Note: The original description of this virus inaccurately described and named bacteriophage T7, a temperate phage that has seen different uses in molecular biology. Apologies, I'm not sure how I made such a fundamental mistake, given how the viruses even look quite distinctly different..
Uses the Icosahedron script from whosawhatsis, which was
kindly shared under a CC-BY-SA license also. Original script is available here:
This is a model of Bacteriophage T4, an organism in genetics that has
been used for decades in labs around the world. Enzymes and genetic systems derived from T4 have seen extensive use in-vitro, such as T4 DNA ligase, which is used for joining lengths of DNA together.
These days, T4 doesn't get nearly as much attention, but it's still an incredible
micro-organism; a futuristic, spaceship-shaped virus that can lie in wait for generations hidden in the genome of an unsuspecting E.coli cell, awaiting the day that it erupts into infectious disease.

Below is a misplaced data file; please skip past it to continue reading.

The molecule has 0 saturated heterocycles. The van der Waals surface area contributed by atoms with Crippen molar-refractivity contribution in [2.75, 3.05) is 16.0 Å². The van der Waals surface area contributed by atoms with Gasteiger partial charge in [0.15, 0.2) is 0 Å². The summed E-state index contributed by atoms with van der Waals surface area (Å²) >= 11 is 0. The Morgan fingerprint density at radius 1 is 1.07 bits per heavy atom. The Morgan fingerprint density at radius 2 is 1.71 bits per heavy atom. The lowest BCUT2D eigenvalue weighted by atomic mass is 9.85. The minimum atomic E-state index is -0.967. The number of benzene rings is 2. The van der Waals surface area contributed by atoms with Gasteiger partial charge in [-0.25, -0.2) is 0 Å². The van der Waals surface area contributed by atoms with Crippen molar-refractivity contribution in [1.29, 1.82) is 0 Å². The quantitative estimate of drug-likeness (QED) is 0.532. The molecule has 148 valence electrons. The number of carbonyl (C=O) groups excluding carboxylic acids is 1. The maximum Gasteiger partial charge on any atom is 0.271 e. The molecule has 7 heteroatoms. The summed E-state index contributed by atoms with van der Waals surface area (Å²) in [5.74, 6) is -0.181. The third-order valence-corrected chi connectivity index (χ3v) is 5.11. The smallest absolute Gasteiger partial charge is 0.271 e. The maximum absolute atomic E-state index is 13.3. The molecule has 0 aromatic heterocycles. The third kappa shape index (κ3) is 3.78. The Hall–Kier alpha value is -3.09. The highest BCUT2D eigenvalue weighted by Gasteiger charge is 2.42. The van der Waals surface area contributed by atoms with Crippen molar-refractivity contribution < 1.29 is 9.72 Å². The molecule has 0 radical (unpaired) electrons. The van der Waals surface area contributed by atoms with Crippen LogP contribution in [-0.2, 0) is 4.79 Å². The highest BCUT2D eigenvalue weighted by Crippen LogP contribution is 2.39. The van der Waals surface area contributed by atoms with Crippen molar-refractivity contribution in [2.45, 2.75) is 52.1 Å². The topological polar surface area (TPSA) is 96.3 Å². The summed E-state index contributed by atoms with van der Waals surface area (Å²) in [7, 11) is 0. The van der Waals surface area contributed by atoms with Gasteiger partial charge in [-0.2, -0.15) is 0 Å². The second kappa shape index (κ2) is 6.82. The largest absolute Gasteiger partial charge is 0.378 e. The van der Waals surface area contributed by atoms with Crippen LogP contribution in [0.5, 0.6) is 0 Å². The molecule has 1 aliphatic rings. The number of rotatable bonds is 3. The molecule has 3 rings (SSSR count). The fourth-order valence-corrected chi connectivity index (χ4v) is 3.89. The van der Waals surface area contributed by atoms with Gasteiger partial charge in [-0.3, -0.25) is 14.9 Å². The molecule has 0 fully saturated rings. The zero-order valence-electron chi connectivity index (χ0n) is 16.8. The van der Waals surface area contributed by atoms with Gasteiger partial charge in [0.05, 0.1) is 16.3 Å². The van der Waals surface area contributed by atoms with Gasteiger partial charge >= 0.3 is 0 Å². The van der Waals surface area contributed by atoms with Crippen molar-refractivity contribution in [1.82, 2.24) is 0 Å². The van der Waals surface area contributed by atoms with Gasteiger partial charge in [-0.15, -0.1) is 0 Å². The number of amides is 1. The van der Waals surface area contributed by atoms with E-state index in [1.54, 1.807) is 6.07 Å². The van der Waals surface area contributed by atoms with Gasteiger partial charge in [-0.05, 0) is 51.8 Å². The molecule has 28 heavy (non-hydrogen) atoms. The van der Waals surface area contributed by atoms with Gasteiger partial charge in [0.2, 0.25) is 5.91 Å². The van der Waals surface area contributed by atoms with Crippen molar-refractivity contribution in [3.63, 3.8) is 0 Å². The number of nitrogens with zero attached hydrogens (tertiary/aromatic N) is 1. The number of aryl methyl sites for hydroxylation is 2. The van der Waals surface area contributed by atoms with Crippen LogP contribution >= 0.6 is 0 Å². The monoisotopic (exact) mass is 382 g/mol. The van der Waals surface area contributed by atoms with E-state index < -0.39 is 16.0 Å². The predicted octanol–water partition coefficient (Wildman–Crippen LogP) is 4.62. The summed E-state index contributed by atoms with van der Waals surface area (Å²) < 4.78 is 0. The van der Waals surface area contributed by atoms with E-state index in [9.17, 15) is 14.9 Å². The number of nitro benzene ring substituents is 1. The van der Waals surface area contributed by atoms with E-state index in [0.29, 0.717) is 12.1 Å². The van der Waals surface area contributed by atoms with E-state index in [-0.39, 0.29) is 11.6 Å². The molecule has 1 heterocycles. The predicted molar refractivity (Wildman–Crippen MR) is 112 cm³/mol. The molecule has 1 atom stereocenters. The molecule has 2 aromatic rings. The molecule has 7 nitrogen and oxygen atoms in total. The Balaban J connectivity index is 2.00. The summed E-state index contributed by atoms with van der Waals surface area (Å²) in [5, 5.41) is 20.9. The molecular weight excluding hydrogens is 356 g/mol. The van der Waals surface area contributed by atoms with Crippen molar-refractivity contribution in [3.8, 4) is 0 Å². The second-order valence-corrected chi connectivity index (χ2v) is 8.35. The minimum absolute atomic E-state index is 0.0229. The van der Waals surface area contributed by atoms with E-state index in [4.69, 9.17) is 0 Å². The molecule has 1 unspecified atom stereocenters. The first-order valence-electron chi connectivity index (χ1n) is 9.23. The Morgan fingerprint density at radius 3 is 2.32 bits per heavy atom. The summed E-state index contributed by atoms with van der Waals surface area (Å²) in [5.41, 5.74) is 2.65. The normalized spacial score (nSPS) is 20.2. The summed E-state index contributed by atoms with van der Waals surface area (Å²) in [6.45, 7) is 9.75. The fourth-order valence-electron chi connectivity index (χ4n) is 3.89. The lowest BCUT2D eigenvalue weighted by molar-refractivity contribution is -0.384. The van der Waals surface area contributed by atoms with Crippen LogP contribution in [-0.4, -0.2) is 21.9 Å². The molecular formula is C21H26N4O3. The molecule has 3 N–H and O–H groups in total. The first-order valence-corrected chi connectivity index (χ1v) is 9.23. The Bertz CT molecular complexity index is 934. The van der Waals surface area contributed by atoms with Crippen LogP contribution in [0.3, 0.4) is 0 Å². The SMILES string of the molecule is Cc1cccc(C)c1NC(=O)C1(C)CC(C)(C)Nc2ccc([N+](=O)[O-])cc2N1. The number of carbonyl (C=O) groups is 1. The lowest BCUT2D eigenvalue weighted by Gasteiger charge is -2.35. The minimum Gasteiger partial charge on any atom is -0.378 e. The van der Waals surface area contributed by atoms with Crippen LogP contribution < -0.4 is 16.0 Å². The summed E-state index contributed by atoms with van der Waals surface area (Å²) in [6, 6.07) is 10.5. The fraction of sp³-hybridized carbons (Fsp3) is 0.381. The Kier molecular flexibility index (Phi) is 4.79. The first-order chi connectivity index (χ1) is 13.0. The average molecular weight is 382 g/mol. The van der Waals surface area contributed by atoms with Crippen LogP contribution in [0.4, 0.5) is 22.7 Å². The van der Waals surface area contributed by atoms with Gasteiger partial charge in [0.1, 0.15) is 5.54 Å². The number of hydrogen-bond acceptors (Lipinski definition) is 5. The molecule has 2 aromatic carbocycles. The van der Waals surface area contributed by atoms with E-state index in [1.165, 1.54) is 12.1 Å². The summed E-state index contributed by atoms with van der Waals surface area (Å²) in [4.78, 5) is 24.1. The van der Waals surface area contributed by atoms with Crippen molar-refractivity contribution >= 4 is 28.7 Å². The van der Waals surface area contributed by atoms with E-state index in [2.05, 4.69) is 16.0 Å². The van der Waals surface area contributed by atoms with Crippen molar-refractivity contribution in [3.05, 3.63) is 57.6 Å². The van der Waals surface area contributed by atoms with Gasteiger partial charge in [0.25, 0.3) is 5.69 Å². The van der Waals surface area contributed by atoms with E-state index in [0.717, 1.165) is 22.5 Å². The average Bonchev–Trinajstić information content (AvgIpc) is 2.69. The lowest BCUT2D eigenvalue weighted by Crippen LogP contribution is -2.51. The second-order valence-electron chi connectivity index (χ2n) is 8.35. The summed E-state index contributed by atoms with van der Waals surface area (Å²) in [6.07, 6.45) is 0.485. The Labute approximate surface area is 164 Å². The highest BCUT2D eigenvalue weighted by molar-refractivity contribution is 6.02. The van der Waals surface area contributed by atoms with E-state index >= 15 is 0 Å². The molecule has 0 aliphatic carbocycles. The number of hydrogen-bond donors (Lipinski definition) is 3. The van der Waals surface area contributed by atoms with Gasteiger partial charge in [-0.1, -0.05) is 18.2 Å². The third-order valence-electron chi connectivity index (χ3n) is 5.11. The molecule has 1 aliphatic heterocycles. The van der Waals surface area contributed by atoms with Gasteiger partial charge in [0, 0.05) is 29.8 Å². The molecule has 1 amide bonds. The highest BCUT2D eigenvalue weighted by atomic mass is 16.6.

This model is available on Shapeways for purchase:
Sadly, this probably will not print at all on a domestic 3D printer. Bacteriophages have a beautiful, complex structure, but it is not a structure given to vertical printing without support.
If you need to edit the size of the model, you will have to use the (included) scale function, because I didn't parameterise the model yet. Sloppy, I know.
However, for now you can buy the model on Shapeways:
It turns out quite nicely in one of the "Strong and Flexible" materials, but will not print successfully in metal, sadly.